Third, we consider Larrea's complaint that the broadcasts characterized the case of Alcantara as a "nightmare" and "suggested" Larrea was responsible for his problems. The record shows Avila stated at the beginning of the May 3 broadcast, "The case of Mr. Felix Alcantara ended in a nightmare for his family." The use of a term that is "by its nature, an indefinite or ambiguous individual judgment that rests solely in the eye of the beholder" or "a loose and figurative term employed as a metaphor or hyperbole" constitutes a protected expression of opinion. Palestine Herald-Press Co., 257 S.W.3d at 511. In making a determination as to whether a publication is an actionable statement of fact or a protected expression of opinion, we must look at the entire context in which the statement was made. Id. at 509. In the case before us, the context demonstrates "nightmare" was used as a figurative term, an opinion, and cannot be objectively verified. See id. Accordingly, Avila's statement described above is not actionable. See Main, 348 S.W.3d at 389. Further, to the extent appellants "suggested" Larrea was "responsible for [Alcantara's] problems," the record shows Saucedo stated Larrea did not do what his office represented he would do respecting her husband's case. See Neely, 331 S.W.3d at 922 (media defendant's reporting that third party has made allegations is "substantially true" if "those allegations have been made and their content is accurately reported").
Fourth, Larrea complains "[t]he statement was made by the broadcaster that after Mr. Alcantara had released me the Public Defender disposed of his case in 1 week when I had not been able to in 3 months." The record shows that in the
Fifth, we address Larrea's contention respecting complaints about him to the State Bar of Texas. Specifically, Larrea asserted in his affidavit
The record shows Avila stated in the May 3 broadcast that complaints about Larrea had been sent to the State Bar of Texas. Immediately thereafter, Larrea stated on camera
Then, Avila stated
Later in the same broadcast, Avila reported that Alcantara and Ramirez are preparing a formal complaint against Larrea before the State Bar of Texas. Further, Avila stated, "The attorney told us he has nothing to worry about and that he is doing everything properly." Then, Avila provided contact information for making complaints to the State Bar of Texas. We cannot conclude the record shows false statements by appellants respecting complaints to the State Bar of Texas.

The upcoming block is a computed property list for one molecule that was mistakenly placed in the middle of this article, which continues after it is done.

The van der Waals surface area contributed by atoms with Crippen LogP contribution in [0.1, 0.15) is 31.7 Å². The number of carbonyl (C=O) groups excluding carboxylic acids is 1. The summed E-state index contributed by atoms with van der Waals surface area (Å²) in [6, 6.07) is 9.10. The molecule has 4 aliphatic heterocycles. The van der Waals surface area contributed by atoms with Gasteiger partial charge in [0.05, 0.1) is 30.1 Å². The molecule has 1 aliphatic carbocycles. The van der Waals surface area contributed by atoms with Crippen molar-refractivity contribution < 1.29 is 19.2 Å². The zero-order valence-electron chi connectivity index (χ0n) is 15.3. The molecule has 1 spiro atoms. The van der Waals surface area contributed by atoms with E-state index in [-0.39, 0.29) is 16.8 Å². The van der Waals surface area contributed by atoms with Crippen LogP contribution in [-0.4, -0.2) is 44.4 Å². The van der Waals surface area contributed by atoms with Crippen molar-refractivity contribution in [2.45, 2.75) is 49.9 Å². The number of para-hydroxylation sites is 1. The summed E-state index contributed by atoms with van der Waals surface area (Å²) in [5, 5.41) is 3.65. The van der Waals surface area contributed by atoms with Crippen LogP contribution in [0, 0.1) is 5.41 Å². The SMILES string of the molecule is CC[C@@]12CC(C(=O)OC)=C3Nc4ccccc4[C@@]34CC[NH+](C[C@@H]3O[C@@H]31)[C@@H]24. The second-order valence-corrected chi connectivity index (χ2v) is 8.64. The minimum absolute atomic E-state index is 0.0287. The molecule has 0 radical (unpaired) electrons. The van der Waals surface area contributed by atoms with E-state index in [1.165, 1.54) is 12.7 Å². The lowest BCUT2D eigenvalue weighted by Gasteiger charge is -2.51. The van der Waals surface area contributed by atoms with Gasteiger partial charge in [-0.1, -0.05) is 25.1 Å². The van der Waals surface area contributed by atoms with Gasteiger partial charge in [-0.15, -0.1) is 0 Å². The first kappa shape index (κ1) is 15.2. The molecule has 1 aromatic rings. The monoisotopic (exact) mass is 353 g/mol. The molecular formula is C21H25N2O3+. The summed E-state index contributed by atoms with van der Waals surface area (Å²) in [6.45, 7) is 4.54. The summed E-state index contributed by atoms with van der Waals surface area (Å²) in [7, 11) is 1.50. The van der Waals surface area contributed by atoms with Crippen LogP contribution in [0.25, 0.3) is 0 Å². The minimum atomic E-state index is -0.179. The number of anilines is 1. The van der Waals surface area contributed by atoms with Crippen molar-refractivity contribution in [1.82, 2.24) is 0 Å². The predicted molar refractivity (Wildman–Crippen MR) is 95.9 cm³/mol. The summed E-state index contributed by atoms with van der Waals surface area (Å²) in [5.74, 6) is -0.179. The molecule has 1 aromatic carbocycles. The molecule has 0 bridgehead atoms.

Sixth, Larrea contends "[t]he narrative carelessly, maliciously, and with blatant disregard to the truth asserts that what [Larrea] was doing was illegal" and "[Avila] in fact stated this" when he "confront[ed]" a woman handing out business cards on a sidewalk and "demanded that the woman admit that she knew that what she was doing `was illegal.'" The record shows that the May 2 broadcast included the video recording of a woman telling Avila she worked for Larrea's office "handing out cards." Then, the broadcast showed a purported representative of the City of Dallas who stated that the woman's activity is "a clear violation of the city ordinance, Section 3 dash one, which prohibits the delivery of advertising in public ways." In the May 3 broadcast, Avila stated that Ramiriz's case began with a
Even assuming without deciding that Avila's statement to the woman who allegedly handed out business cards asserted an objectively verifiable fact, the context of the broadcast shows the statement was made as part of Avila's report pertaining to the allegations of the City of Dallas representative, and the record does not show Avila reported those allegations inaccurately. See Neely, 331 S.W.3d at 922; Grotti, 188 S.W.3d at 775; UTV of San Antonio, Inc., 82 S.W.3d at 612; KTRK Television, 950 S.W.2d at 106; Boyd, 2005 WL 1140369, at *2.